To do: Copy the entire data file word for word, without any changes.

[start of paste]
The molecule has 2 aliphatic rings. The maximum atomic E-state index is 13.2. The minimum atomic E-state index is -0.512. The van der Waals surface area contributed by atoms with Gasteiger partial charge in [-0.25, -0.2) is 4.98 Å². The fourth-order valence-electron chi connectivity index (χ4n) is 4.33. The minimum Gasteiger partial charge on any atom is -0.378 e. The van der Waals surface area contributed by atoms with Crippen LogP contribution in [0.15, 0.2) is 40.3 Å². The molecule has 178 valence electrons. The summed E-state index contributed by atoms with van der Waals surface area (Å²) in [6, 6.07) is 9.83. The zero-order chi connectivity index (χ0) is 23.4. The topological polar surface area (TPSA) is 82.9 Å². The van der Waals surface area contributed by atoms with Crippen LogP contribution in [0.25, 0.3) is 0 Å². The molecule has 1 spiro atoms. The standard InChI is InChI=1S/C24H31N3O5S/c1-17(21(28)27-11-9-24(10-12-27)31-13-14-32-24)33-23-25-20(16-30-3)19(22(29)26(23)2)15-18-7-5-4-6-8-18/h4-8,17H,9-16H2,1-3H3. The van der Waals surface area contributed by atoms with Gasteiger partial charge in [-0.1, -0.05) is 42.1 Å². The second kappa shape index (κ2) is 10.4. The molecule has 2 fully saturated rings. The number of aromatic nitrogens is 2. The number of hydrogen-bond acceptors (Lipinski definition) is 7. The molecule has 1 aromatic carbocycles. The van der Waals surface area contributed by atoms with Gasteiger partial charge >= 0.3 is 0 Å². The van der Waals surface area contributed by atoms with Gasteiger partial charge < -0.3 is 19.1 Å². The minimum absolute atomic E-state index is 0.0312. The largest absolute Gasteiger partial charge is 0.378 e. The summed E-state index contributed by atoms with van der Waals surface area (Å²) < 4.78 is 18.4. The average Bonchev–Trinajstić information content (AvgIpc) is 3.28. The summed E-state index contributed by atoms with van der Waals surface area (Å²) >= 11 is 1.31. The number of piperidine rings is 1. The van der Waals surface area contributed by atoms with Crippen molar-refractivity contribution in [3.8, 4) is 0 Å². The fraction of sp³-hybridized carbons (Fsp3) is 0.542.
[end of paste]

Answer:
The molecule has 2 aliphatic rings. The maximum atomic E-state index is 13.2. The minimum atomic E-state index is -0.512. The van der Waals surface area contributed by atoms with Gasteiger partial charge in [-0.25, -0.2) is 4.98 Å². The fourth-order valence-electron chi connectivity index (χ4n) is 4.33. The minimum Gasteiger partial charge on any atom is -0.378 e. The van der Waals surface area contributed by atoms with Crippen LogP contribution in [0.15, 0.2) is 40.3 Å². The molecule has 178 valence electrons. The summed E-state index contributed by atoms with van der Waals surface area (Å²) in [6, 6.07) is 9.83. The zero-order chi connectivity index (χ0) is 23.4. The topological polar surface area (TPSA) is 82.9 Å². The van der Waals surface area contributed by atoms with Crippen LogP contribution in [0.25, 0.3) is 0 Å². The molecule has 1 spiro atoms. The standard InChI is InChI=1S/C24H31N3O5S/c1-17(21(28)27-11-9-24(10-12-27)31-13-14-32-24)33-23-25-20(16-30-3)19(22(29)26(23)2)15-18-7-5-4-6-8-18/h4-8,17H,9-16H2,1-3H3. The van der Waals surface area contributed by atoms with Gasteiger partial charge in [-0.1, -0.05) is 42.1 Å². The second kappa shape index (κ2) is 10.4. The molecule has 2 fully saturated rings. The number of aromatic nitrogens is 2. The number of hydrogen-bond acceptors (Lipinski definition) is 7. The molecule has 1 aromatic carbocycles. The van der Waals surface area contributed by atoms with Gasteiger partial charge >= 0.3 is 0 Å². The van der Waals surface area contributed by atoms with Gasteiger partial charge < -0.3 is 19.1 Å². The minimum absolute atomic E-state index is 0.0312. The largest absolute Gasteiger partial charge is 0.378 e. The summed E-state index contributed by atoms with van der Waals surface area (Å²) < 4.78 is 18.4. The average Bonchev–Trinajstić information content (AvgIpc) is 3.28. The summed E-state index contributed by atoms with van der Waals surface area (Å²) >= 11 is 1.31. The number of piperidine rings is 1. The van der Waals surface area contributed by atoms with Crippen molar-refractivity contribution in [3.8, 4) is 0 Å². The fraction of sp³-hybridized carbons (Fsp3) is 0.542.